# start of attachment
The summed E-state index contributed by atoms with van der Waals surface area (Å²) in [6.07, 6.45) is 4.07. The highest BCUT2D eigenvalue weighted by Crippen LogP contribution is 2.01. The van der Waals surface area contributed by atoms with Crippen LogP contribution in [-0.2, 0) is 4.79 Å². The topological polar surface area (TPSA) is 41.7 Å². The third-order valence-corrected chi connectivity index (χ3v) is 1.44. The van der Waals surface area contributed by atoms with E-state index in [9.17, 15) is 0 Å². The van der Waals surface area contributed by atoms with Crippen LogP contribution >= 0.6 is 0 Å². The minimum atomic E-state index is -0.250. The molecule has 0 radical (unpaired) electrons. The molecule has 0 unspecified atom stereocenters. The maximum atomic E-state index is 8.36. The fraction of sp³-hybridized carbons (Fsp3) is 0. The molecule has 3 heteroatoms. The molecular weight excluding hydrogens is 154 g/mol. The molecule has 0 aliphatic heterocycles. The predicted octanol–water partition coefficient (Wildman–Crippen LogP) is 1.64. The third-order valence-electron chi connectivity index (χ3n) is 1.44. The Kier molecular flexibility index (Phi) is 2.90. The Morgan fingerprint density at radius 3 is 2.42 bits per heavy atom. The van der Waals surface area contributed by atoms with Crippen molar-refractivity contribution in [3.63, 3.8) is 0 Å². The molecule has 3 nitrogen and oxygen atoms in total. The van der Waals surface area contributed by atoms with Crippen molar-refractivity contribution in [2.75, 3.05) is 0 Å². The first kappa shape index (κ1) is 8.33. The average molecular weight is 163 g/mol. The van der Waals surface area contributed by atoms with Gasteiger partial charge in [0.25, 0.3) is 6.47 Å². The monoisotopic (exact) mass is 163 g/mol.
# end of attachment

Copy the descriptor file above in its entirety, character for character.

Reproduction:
The summed E-state index contributed by atoms with van der Waals surface area (Å²) in [6.07, 6.45) is 4.07. The highest BCUT2D eigenvalue weighted by Crippen LogP contribution is 2.01. The van der Waals surface area contributed by atoms with Crippen LogP contribution in [-0.2, 0) is 4.79 Å². The topological polar surface area (TPSA) is 41.7 Å². The third-order valence-corrected chi connectivity index (χ3v) is 1.44. The van der Waals surface area contributed by atoms with E-state index in [9.17, 15) is 0 Å². The van der Waals surface area contributed by atoms with Crippen LogP contribution >= 0.6 is 0 Å². The minimum atomic E-state index is -0.250. The molecule has 0 radical (unpaired) electrons. The molecule has 0 unspecified atom stereocenters. The maximum atomic E-state index is 8.36. The fraction of sp³-hybridized carbons (Fsp3) is 0. The molecule has 3 heteroatoms. The molecular weight excluding hydrogens is 154 g/mol. The molecule has 0 aliphatic heterocycles. The predicted octanol–water partition coefficient (Wildman–Crippen LogP) is 1.64. The third-order valence-electron chi connectivity index (χ3n) is 1.44. The Kier molecular flexibility index (Phi) is 2.90. The Morgan fingerprint density at radius 3 is 2.42 bits per heavy atom. The van der Waals surface area contributed by atoms with Crippen molar-refractivity contribution in [3.63, 3.8) is 0 Å². The molecule has 3 nitrogen and oxygen atoms in total. The van der Waals surface area contributed by atoms with Crippen molar-refractivity contribution in [2.75, 3.05) is 0 Å². The first kappa shape index (κ1) is 8.33. The average molecular weight is 163 g/mol. The van der Waals surface area contributed by atoms with Gasteiger partial charge in [0.25, 0.3) is 6.47 Å². The monoisotopic (exact) mass is 163 g/mol.